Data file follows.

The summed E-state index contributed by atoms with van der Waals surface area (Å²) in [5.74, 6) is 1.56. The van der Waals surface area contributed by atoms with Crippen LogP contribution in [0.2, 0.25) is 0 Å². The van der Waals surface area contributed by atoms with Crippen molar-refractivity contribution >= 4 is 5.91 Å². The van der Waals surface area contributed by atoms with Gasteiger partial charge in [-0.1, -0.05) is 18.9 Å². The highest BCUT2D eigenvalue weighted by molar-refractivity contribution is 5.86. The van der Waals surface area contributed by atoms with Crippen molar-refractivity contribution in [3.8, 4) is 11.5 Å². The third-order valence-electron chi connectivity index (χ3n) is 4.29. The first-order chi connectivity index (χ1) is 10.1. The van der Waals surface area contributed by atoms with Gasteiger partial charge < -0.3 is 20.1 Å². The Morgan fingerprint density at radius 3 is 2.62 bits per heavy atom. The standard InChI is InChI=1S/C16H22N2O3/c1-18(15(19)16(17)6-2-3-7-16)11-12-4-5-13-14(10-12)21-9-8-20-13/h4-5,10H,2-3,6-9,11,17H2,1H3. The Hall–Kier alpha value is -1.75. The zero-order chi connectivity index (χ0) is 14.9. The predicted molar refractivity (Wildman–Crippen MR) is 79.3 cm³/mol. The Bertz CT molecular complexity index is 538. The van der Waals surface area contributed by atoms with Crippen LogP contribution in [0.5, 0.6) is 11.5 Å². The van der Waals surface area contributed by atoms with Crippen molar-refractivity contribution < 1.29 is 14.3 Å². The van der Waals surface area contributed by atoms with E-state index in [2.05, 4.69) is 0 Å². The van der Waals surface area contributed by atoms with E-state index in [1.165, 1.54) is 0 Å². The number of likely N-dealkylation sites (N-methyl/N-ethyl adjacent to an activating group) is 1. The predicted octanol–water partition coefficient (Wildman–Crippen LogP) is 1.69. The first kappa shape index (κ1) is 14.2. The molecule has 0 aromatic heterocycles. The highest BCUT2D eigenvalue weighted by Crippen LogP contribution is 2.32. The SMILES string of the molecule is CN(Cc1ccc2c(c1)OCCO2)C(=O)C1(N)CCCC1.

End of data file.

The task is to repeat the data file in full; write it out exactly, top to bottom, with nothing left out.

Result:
The summed E-state index contributed by atoms with van der Waals surface area (Å²) in [5.74, 6) is 1.56. The van der Waals surface area contributed by atoms with Crippen LogP contribution in [0.2, 0.25) is 0 Å². The van der Waals surface area contributed by atoms with Crippen molar-refractivity contribution >= 4 is 5.91 Å². The van der Waals surface area contributed by atoms with Gasteiger partial charge in [-0.1, -0.05) is 18.9 Å². The highest BCUT2D eigenvalue weighted by molar-refractivity contribution is 5.86. The van der Waals surface area contributed by atoms with Crippen molar-refractivity contribution in [3.8, 4) is 11.5 Å². The third-order valence-electron chi connectivity index (χ3n) is 4.29. The first-order chi connectivity index (χ1) is 10.1. The van der Waals surface area contributed by atoms with Gasteiger partial charge < -0.3 is 20.1 Å². The Morgan fingerprint density at radius 3 is 2.62 bits per heavy atom. The standard InChI is InChI=1S/C16H22N2O3/c1-18(15(19)16(17)6-2-3-7-16)11-12-4-5-13-14(10-12)21-9-8-20-13/h4-5,10H,2-3,6-9,11,17H2,1H3. The Hall–Kier alpha value is -1.75. The zero-order chi connectivity index (χ0) is 14.9. The predicted molar refractivity (Wildman–Crippen MR) is 79.3 cm³/mol. The Bertz CT molecular complexity index is 538. The van der Waals surface area contributed by atoms with Crippen LogP contribution in [0.5, 0.6) is 11.5 Å². The van der Waals surface area contributed by atoms with Crippen molar-refractivity contribution < 1.29 is 14.3 Å². The van der Waals surface area contributed by atoms with E-state index in [2.05, 4.69) is 0 Å². The van der Waals surface area contributed by atoms with E-state index in [1.165, 1.54) is 0 Å². The number of likely N-dealkylation sites (N-methyl/N-ethyl adjacent to an activating group) is 1. The predicted octanol–water partition coefficient (Wildman–Crippen LogP) is 1.69. The first kappa shape index (κ1) is 14.2. The molecule has 0 aromatic heterocycles. The highest BCUT2D eigenvalue weighted by Crippen LogP contribution is 2.32. The SMILES string of the molecule is CN(Cc1ccc2c(c1)OCCO2)C(=O)C1(N)CCCC1.